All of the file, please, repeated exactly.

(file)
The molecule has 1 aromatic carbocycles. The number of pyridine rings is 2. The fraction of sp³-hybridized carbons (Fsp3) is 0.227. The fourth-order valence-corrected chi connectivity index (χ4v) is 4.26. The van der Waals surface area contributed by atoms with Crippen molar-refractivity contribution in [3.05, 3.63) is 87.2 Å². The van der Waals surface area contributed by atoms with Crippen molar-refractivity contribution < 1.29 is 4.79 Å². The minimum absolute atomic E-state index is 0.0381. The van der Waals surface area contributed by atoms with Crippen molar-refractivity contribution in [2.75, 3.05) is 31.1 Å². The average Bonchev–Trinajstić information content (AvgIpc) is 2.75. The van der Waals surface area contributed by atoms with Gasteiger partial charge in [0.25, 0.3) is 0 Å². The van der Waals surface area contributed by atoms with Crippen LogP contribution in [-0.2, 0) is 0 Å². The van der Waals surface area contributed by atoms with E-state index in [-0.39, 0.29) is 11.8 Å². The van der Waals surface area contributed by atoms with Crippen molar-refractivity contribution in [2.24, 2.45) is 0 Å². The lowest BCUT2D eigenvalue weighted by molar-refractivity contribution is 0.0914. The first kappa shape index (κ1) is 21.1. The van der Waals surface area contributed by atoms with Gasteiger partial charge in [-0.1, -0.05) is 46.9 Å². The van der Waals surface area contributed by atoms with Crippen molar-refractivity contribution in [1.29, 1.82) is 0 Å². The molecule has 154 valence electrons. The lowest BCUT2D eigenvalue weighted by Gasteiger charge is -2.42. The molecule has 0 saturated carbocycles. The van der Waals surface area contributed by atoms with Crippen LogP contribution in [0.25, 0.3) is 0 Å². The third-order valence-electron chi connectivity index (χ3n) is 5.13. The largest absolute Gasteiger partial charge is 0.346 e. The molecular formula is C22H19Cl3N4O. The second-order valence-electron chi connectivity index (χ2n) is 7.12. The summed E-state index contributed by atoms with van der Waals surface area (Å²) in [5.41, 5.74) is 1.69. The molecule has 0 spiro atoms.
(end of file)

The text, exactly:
The molecule has 1 aromatic carbocycles. The number of pyridine rings is 2. The fraction of sp³-hybridized carbons (Fsp3) is 0.227. The fourth-order valence-corrected chi connectivity index (χ4v) is 4.26. The van der Waals surface area contributed by atoms with Crippen molar-refractivity contribution in [3.05, 3.63) is 87.2 Å². The van der Waals surface area contributed by atoms with Crippen molar-refractivity contribution < 1.29 is 4.79 Å². The minimum absolute atomic E-state index is 0.0381. The van der Waals surface area contributed by atoms with Crippen molar-refractivity contribution in [2.75, 3.05) is 31.1 Å². The average Bonchev–Trinajstić information content (AvgIpc) is 2.75. The van der Waals surface area contributed by atoms with Gasteiger partial charge in [0.25, 0.3) is 0 Å². The van der Waals surface area contributed by atoms with Crippen LogP contribution in [-0.2, 0) is 0 Å². The van der Waals surface area contributed by atoms with E-state index in [-0.39, 0.29) is 11.8 Å². The van der Waals surface area contributed by atoms with Crippen molar-refractivity contribution in [2.24, 2.45) is 0 Å². The lowest BCUT2D eigenvalue weighted by molar-refractivity contribution is 0.0914. The first kappa shape index (κ1) is 21.1. The van der Waals surface area contributed by atoms with Gasteiger partial charge in [-0.1, -0.05) is 46.9 Å². The van der Waals surface area contributed by atoms with Crippen molar-refractivity contribution in [1.29, 1.82) is 0 Å². The molecule has 154 valence electrons. The lowest BCUT2D eigenvalue weighted by Gasteiger charge is -2.42. The molecule has 0 saturated carbocycles. The van der Waals surface area contributed by atoms with Crippen LogP contribution in [0.25, 0.3) is 0 Å². The third-order valence-electron chi connectivity index (χ3n) is 5.13. The largest absolute Gasteiger partial charge is 0.346 e. The molecular formula is C22H19Cl3N4O. The second-order valence-electron chi connectivity index (χ2n) is 7.12. The summed E-state index contributed by atoms with van der Waals surface area (Å²) in [5.41, 5.74) is 1.69. The molecule has 0 spiro atoms.